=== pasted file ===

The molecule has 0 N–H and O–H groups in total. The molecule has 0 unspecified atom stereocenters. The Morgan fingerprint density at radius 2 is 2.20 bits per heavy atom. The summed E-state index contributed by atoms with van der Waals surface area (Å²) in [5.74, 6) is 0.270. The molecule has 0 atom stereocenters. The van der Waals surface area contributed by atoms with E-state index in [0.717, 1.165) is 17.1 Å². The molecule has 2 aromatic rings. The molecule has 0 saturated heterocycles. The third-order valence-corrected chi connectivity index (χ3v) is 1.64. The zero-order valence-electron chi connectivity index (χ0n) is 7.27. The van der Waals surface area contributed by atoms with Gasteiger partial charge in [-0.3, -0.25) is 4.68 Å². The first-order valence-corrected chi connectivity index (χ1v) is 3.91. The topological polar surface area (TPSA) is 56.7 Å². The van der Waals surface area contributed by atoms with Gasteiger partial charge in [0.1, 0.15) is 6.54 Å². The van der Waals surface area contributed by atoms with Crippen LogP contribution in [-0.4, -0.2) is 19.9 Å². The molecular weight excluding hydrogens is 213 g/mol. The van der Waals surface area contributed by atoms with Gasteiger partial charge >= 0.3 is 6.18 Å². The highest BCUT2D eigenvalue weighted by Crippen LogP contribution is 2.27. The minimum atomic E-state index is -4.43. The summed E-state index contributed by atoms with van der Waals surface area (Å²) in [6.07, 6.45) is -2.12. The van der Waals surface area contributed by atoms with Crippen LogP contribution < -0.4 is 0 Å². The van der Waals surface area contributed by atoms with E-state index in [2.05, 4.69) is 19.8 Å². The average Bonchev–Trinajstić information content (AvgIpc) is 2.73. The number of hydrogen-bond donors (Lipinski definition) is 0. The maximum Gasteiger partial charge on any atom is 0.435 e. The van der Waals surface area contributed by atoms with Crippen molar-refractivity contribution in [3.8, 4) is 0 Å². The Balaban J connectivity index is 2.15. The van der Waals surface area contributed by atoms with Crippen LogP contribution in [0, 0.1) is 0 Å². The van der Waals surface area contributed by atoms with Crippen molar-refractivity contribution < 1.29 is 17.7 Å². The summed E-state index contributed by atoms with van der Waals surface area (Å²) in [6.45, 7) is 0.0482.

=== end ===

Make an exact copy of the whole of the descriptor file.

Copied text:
The molecule has 0 N–H and O–H groups in total. The molecule has 0 unspecified atom stereocenters. The Morgan fingerprint density at radius 2 is 2.20 bits per heavy atom. The summed E-state index contributed by atoms with van der Waals surface area (Å²) in [5.74, 6) is 0.270. The molecule has 0 atom stereocenters. The van der Waals surface area contributed by atoms with E-state index in [0.717, 1.165) is 17.1 Å². The molecule has 2 aromatic rings. The molecule has 0 saturated heterocycles. The third-order valence-corrected chi connectivity index (χ3v) is 1.64. The zero-order valence-electron chi connectivity index (χ0n) is 7.27. The van der Waals surface area contributed by atoms with Gasteiger partial charge in [-0.3, -0.25) is 4.68 Å². The first-order valence-corrected chi connectivity index (χ1v) is 3.91. The topological polar surface area (TPSA) is 56.7 Å². The van der Waals surface area contributed by atoms with Gasteiger partial charge in [0.1, 0.15) is 6.54 Å². The van der Waals surface area contributed by atoms with Crippen LogP contribution in [-0.4, -0.2) is 19.9 Å². The molecular weight excluding hydrogens is 213 g/mol. The van der Waals surface area contributed by atoms with Gasteiger partial charge >= 0.3 is 6.18 Å². The highest BCUT2D eigenvalue weighted by Crippen LogP contribution is 2.27. The minimum atomic E-state index is -4.43. The summed E-state index contributed by atoms with van der Waals surface area (Å²) in [6.07, 6.45) is -2.12. The van der Waals surface area contributed by atoms with Crippen LogP contribution < -0.4 is 0 Å². The van der Waals surface area contributed by atoms with E-state index in [2.05, 4.69) is 19.8 Å². The average Bonchev–Trinajstić information content (AvgIpc) is 2.73. The number of hydrogen-bond donors (Lipinski definition) is 0. The maximum Gasteiger partial charge on any atom is 0.435 e. The van der Waals surface area contributed by atoms with Crippen molar-refractivity contribution in [3.8, 4) is 0 Å². The Balaban J connectivity index is 2.15. The van der Waals surface area contributed by atoms with Crippen LogP contribution in [0, 0.1) is 0 Å². The van der Waals surface area contributed by atoms with Crippen molar-refractivity contribution < 1.29 is 17.7 Å². The summed E-state index contributed by atoms with van der Waals surface area (Å²) in [6.45, 7) is 0.0482.